Category Archives: bizarreness

The Madness of King Donald

“King Donald?

No, that can’t be right.

This is Rome, after all. Yes, Rome in all her grandeur. And the year is 36 AD, if I knew what ‘AD’ meant. Anno Domini, they say, ‘The Year of our Lord.’

Not that I have any idea what you’re talking about. Our lord is, of course, the great and glorious Emperor Tiberius. But this you surely know.

They whisper in the streets that Tiberius only rose to power because his step-father was the mighty Caesar Augustus, but if you were to only see the man, you would know that this is not the case. Indeed, you may find many here who would disparage the great emperor as a fool at best and a madman at worst, but these are nothing but false reports!

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Of course, you may not have the good fortune to see Emperor Tiberius. He is away presently, as he so often is, at his villa in Capri.

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But just because he’s off in some pleasure villa doesn’t mean he’s not working tirelessly to make Rome great again! Granted, our historian Tacitus has recorded the emperor as a temperamental man who goes on rants (such as decrying the Senate as ‘men fit to be slaves’), but do you know what? I can appreciate an emperor who says exactly what’s on his mind.

Not like these purveyors of wicked falsehoods! Continue reading

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Why We Shouldn’t Care About the Intersex

The Case for Unisex Bathrooms.”

Faithful followers of this blog may recall that was a post we ran back in November of 2015, dealing with the push for equal bathroom access for transgendered folks. Yours truly made some pretty compelling arguments, and you’d expect the universe to comply with my effervescent fountain of wisdom, yet on February 22nd, the Trump administration announced it would repeal transgendered bathroom protections established by Obama.

So here we are again.

And that’s a little strange, because other than a couple incidents, I don’t recall a sudden wave of sexual assaults taking place after the Obama administration instituted its protections. Maybe it’s like how gay marriage was supposed to bring about the downfall of society, and it just takes a suuuuuuper long time to get started.

Or maybe it’s just a gut reaction to some of the more stupid elements out there. The folks who’d argue that the world should respect their choice to identify as a bottle of mayonnaise:

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Given painfully unironic martyrs like that, it’s not completely baffling why some people would push back against any unusual gender identity. Continue reading

Was K’un-Lun Founded by Aliens? The Answer May Surprise You!

The following is research that was done for my post titled “The K’un-Lun of Netflix’s Iron Fist [Within the Larger Context]”, as a means of supporting one of my points. Due to its length I decided to dedicate another short post to it to avoid adding to what was already too lengthy an article.

I would encourage you to read that one in full, though this should certainly be interesting enough on its own.


For the vast majority of my blog posts about Marvel comic books I refer to the Marvel Database, an unofficial wiki updated by fans. While that format can and does lend itself to the occasional error, the citations at the bottom of the page referring to specific runs and issue numbers allow for fact-checking if needed. At this point in time there are no direct mentions to K’un-Lun being anything other than one of the Capital Cities of Heaven, besides a heading for the alien race the H’ylthri with no text underneath it.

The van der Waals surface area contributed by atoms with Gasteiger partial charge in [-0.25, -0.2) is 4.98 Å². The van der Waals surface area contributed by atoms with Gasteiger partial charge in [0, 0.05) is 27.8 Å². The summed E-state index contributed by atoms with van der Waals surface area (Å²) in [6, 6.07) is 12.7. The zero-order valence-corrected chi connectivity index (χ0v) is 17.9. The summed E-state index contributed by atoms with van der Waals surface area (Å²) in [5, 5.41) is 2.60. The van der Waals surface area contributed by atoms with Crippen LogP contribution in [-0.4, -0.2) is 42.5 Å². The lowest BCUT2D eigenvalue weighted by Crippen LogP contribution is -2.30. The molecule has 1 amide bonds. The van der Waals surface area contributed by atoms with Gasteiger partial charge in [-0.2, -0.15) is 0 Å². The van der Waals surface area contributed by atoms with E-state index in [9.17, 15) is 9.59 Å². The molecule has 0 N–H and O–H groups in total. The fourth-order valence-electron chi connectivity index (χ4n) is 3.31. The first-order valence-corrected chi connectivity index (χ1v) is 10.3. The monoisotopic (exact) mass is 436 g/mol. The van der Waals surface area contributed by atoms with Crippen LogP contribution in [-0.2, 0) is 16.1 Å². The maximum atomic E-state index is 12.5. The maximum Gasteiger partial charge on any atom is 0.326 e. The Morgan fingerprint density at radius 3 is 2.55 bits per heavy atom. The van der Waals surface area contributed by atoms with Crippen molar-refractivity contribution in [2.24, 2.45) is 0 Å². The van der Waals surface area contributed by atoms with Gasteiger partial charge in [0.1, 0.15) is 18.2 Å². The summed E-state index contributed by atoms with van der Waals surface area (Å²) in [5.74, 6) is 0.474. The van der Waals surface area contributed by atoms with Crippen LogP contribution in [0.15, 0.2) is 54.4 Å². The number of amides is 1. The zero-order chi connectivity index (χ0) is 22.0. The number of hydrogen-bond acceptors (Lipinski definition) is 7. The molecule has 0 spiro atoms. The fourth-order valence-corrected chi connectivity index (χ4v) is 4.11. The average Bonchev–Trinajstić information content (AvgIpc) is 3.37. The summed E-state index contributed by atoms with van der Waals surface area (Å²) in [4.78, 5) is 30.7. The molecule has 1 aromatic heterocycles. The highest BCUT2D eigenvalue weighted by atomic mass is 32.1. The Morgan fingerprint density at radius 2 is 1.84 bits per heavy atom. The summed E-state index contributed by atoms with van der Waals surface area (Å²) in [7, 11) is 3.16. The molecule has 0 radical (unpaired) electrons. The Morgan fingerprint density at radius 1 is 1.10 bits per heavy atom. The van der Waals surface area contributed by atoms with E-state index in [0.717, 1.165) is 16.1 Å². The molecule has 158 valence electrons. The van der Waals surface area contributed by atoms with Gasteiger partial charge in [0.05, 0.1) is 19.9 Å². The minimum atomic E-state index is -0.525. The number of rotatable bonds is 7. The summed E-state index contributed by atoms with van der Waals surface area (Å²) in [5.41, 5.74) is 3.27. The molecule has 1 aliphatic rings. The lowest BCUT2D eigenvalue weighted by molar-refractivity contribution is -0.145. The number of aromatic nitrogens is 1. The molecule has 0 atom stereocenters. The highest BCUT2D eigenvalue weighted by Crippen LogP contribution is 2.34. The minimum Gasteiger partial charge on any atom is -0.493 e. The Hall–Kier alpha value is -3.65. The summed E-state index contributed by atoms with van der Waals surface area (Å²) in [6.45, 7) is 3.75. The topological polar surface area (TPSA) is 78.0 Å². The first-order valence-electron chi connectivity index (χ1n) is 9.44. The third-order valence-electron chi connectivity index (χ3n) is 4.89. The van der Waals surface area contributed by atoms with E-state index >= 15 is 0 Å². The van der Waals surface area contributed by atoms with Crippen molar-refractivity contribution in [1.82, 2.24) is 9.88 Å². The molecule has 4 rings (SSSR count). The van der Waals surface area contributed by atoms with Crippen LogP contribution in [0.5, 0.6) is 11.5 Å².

However a number of other sources have slightly differing origins. Comic Vine, another well-regarded comic book wiki, mentions on its entry for the city that:

“K’un-Lun is the stronghold of a colony of humanoid aliens, place of origin unknown, whose spaceship crash-landed upon a small, extradimensional world, approximately a million years ago.”

Unfortunately there are no citations listed anywhere. This tidbit of information is also listed on Marvel Directory, a largely defunct site that appears to have been last updated in 2015. Their entry categorizes K’un-Lun as an “Alien world” and only refers to the issue where the location first appeared, Marvel Premiere #15. As far as anything from Marvel themselves, the page on the publisher’s own wiki currently does not exist.

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Power Man and Iron Fist Vol. 1, #69. Written by Jo Duffy and Steven Grant, illustrated by Alan Weiss.

Continue reading

The 2017 Women’s March: A Q&A Guide for Dummies

What rights have been taken away during Trump’s first 24 hours in office?

The ACA is presently being dismantled, meaning millions of Americans will be deprived of health insurance. Of this number, women are uniquely affected. As explained in The New York Times:

Until now, it has been perfectly legal in most states for companies selling individual health policies — for people who do not have group coverage through employers — to engage in “gender rating,” that is, charging women more than men for the same coverage, even for policies that do not include maternity care.

As deeply flawed a system as the ACA is, outright elimination will result in a sudden and fundamentally arbitrary penalization of women on the basis of their sex. The added cost will be especially detrimental to women in or near poverty (besides sucking for everyone in general).

So this is about Obamacare?

Not necessarily. The dismantling of the ACA is merely one of the many issues being protested by the millions of women marching in the US and around the world. Points include (but are not limited to):

  • Gay Rights – As the vice president has openly stated that gay marriage signal “societal collapse“, and has actively legislated the exclusion of gays from the military and a number of other civil rights issues.
  • Public Services – Which have been threatened with reduced funding, if not complete elimination, by high ranking members of the administration.
  • Defense of Racial and Religious Minorities – particularly people of color and Muslims, who have received ample disparagement and hostility from almost everyone within the administration.
  • Environmental Issues – The very existence of which Trump has denied, claiming global warming to be a hoax perpetrated by the Chinese.
  • And easily a dozen more…

Bah! These protesters should be grateful for how easy they have it. Now women living in the third world, they experience real oppression. Why isn’t anyone speaking up for them?

imxzs1v Continue reading

Making It Big [Enough to Steal From]